April 18, 2019
"Why do you look for the living among the dead?
He is not here; he has risen!"
Greetings in the Name of our Lord Jesus Christ!
It was such a shock this week to see pictures of Notre Dame Cathedral in flames. On Monday, we had no idea if anything would be left standing as the news reports played and replayed the scene of the flaming spire crash down into the roof.
As I watched the news reports, I looked through the few pictures I had taken myself. I was only able to visit Notre Dame once - last summer during our very brief layover in Paris on the way to Kenya. I had only taken a few photos there, probably because we were so tired. I had a couple of the front façade, a couple of the rose windows, and one very dark carving. I pulled up the carving to try to figure out why I had taken the photo. It was a carving of Holy Week! I brightened the photo so you could see it - on the left, you can see Jesus in blue, riding on the donkey as people laid their cloaks down along the path. Then a relief of Jesus serving the disciples at the Last Supper, Jesus washing his disciples' feet, and finally, the disciples sleeping in Gethsemane as Jesus prays his prayer of anguish to the Father, "...
Yet not my will but yours be done." (Luke 22:42)
Of all the elaborate images within the Cathedral, this is the one that spoke the most to me. This is the road Jesus took to the cross. Traveling, eating, washing, sleeping, praying. These are each very mundane tasks, but brought together in this carving was the incredible power of this story. Our God came to earth, that a way might be opened for us to have a restored relationship with the Father.
Would it be possible for this fire in Notre Dame to be a way to remind people of God's incredible gift of the death and resurrection through Jesus on the cross? I wondered and prayed as I watched people gathered on the streets of extremely secular France, Parisians and tourists alike praying, watching the fire, and singing hymns. Although many had turned their back on faith long ago (even generations ago), the Notre Dame fire seemed to light a spark of a hunger for something sacred.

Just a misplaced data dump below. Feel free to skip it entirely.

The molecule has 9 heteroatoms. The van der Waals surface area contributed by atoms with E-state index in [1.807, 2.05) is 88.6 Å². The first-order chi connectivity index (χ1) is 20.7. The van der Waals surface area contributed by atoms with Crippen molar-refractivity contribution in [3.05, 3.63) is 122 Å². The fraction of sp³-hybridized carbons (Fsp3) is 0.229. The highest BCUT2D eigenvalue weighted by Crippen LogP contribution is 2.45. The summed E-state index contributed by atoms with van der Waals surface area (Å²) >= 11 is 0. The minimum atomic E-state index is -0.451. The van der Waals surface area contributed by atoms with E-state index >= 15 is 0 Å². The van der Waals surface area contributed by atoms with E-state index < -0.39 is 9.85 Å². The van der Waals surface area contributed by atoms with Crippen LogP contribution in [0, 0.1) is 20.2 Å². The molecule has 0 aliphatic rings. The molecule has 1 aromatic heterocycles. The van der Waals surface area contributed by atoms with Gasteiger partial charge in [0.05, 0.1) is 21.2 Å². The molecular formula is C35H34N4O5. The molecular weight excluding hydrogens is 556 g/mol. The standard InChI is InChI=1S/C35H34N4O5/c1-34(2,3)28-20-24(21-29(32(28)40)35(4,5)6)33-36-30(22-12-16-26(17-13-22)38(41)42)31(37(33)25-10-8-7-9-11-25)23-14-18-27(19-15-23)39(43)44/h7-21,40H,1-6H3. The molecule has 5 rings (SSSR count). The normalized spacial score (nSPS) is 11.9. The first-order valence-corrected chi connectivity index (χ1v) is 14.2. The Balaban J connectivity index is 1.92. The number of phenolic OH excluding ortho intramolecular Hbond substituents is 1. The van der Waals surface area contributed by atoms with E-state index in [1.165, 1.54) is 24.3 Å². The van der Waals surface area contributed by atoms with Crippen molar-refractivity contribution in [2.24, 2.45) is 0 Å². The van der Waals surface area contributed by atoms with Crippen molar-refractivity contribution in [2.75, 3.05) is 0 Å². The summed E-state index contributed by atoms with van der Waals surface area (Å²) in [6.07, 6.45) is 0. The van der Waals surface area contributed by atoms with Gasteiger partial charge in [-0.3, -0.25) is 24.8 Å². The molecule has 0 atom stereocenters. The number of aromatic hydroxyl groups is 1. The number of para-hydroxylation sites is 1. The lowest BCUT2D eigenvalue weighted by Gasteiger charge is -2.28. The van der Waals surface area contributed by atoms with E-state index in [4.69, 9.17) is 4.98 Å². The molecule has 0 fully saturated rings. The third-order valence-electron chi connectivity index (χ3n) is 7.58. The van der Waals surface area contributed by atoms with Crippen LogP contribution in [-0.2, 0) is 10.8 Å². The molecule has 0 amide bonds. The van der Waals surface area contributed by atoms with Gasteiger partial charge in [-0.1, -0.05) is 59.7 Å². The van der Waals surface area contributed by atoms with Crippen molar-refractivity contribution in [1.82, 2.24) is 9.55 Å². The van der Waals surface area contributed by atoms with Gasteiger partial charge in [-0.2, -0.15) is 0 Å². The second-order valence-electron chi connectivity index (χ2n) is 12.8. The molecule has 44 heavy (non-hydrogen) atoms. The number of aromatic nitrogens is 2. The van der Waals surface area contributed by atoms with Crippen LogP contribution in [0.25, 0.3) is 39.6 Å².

And then in the wee hours of Tuesday morning came one of the first images from inside the building as the fire was extinguished:The cross glowing in the darkness.
One friend posted it with the last words of Joan of Arc: "Hold the cross high so I may see it through the flames!"
As I watched footage from Paris and from people around the world, I was struck by the impact of the cross on others. People writing from China and India would share this picture and say things like, "I don't believe in God, but you have to admit there is something powerful about this."
The cross of our Lord Jesus Christ has great power! It holds the power to change kingdoms and nations, and it has the power to transform our lives as well.
This week I have been holding onto the promises of Isaiah 61. This is the chapter Jesus read to the synagogue when he first started his ministry in Luke 4, and it seems fitting as a promise now as we celebrate the redemption of His resurrection hope. He promises "to bestow on them a crown of beauty instead of ashes, the oil of joy instead of mourning, and a garment of praise instead of a spirit of despair. They will be called oaks of righteousness, a planting of the Lord for the display of his splendor" (Isaiah 61:3).
As we open our hearts to the exuberant joy of Easter Sunday morning, may the Lord indeed fill us with beauty for ashes and the oil of joy for mourning. May He fan into flame the sparks of faith that have ignited in our community and around the world, and may every knee bow and tongue confess that Jesus Christ is Lord!